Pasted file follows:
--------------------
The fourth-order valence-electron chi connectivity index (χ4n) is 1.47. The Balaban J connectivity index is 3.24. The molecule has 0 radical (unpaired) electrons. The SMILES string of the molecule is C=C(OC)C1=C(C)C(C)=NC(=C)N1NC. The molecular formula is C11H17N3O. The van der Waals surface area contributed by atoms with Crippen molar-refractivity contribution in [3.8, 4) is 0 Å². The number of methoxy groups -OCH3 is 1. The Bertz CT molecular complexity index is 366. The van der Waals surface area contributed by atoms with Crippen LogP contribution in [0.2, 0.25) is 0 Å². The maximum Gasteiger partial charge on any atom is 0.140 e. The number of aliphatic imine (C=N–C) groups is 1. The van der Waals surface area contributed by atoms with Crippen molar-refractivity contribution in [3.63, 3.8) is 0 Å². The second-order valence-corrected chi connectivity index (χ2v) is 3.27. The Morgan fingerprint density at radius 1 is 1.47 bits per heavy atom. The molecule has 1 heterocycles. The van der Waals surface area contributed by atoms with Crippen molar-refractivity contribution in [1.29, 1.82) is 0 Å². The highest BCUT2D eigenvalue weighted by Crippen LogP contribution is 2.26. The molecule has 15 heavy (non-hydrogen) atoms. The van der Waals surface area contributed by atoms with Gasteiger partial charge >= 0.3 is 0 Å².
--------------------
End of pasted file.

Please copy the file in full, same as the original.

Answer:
The fourth-order valence-electron chi connectivity index (χ4n) is 1.47. The Balaban J connectivity index is 3.24. The molecule has 0 radical (unpaired) electrons. The SMILES string of the molecule is C=C(OC)C1=C(C)C(C)=NC(=C)N1NC. The molecular formula is C11H17N3O. The van der Waals surface area contributed by atoms with Crippen molar-refractivity contribution in [3.8, 4) is 0 Å². The number of methoxy groups -OCH3 is 1. The Bertz CT molecular complexity index is 366. The van der Waals surface area contributed by atoms with Crippen LogP contribution in [0.2, 0.25) is 0 Å². The maximum Gasteiger partial charge on any atom is 0.140 e. The number of aliphatic imine (C=N–C) groups is 1. The van der Waals surface area contributed by atoms with Crippen molar-refractivity contribution in [3.63, 3.8) is 0 Å². The second-order valence-corrected chi connectivity index (χ2v) is 3.27. The Morgan fingerprint density at radius 1 is 1.47 bits per heavy atom. The molecule has 1 heterocycles. The van der Waals surface area contributed by atoms with Crippen molar-refractivity contribution in [1.29, 1.82) is 0 Å². The highest BCUT2D eigenvalue weighted by Crippen LogP contribution is 2.26. The molecule has 15 heavy (non-hydrogen) atoms. The van der Waals surface area contributed by atoms with Gasteiger partial charge >= 0.3 is 0 Å².